Lead Information for Health Care Providers
The misconceptions that many physicians and health care providers have regarding lead exposure are rooted in history. Even as recently as the 1960’s, medical school students were told that levels as high as 5 ug/dL were acceptable limits of lead for children.
These levels are no longer considered acceptable and in 1991, the Centers for Disease Control and Prevention (CDC) released new guidelines stating that 10 ug/dL should be the new level of concern for physicians.
By November, 2007, the CDC amended its statement, declaring that any detectable lead in the blood of a child is cause for concern.
Research indicates low levels of lead exposure cause the greatest damage to the developing brain. Research also suggests that health care providers need to focus on blood lead screening. Recent national data show approximately two in every 100 children ages 1 to 5 have lead poisoning. Data collected by the Southern Nevada Health District indicates that approximately one in four children in Southern Nevada have a detectable blood lead level.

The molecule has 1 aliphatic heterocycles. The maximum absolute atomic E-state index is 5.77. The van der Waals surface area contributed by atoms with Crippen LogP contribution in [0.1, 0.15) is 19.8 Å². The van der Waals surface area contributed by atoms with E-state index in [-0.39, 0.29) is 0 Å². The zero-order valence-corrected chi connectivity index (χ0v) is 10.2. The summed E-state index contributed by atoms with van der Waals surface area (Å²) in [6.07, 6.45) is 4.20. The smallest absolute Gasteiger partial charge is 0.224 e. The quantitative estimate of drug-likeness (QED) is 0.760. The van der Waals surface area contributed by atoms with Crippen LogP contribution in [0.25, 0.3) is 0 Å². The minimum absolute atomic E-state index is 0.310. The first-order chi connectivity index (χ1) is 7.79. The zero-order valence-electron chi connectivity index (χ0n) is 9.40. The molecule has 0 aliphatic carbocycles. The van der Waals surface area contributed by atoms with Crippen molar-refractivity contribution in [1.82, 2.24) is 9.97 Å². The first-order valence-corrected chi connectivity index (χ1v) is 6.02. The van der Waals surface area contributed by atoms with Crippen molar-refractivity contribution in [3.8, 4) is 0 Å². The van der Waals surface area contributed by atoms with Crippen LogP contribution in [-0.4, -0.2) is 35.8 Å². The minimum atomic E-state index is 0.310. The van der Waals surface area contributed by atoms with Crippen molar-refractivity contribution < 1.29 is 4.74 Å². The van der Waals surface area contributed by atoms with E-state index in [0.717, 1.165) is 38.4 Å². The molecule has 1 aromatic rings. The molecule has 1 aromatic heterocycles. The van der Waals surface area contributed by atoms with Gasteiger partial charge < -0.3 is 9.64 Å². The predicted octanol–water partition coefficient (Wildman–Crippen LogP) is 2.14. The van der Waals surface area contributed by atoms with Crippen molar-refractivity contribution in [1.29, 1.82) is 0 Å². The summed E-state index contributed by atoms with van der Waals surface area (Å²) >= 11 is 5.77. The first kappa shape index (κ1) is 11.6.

Lead exposure has a wide range of harmful effects on children, including irreparable loss of intelligence, behavior problems, Attention Deficit Disorder, learning difficulties, brain damage, headaches, hearing problems, anemia, coma and death. These effects harm the lives of children across the country and Nevada is not an exception.
All health care providers need to screen for lead exposure, it’s the only way to ensure the health of the child.
- CDC – Lead – ACCLPP’s Current Activities
- American Academy of Pediatrics: Lead Exposure and Lead Poisoning – https://www.aap.org/en-us/advocacy-and-policy/aap-health-initiatives/lead-exposure/Pages/default.aspx
- DC Updates Guidelines for Children’s Lead Exposure. Environ Health Perspect. 2012 Jul; 120(7): a268
- CDC Updates Guidelines for Children’s Lead Exposure – https://www.ncbi.nlm.nih.gov/pmc/articles/PMC3404672/
- Recommendations of the Advisory Committee for Childhood Lead Poisoning Prevention [PDF – 890 KB]
- Interpreting and Managing Blood Lead Levels <10 µg/dL in Children and Reducing Childhood Exposures to Lead – CDC MMWR Newsletter
- Intellectual Impairment in Children with Blood Lead Concentrations below 10 µg per Deciliter – The New England Journal of Medicine
Phone: (702) 759-1300
Updated on: October 12, 2018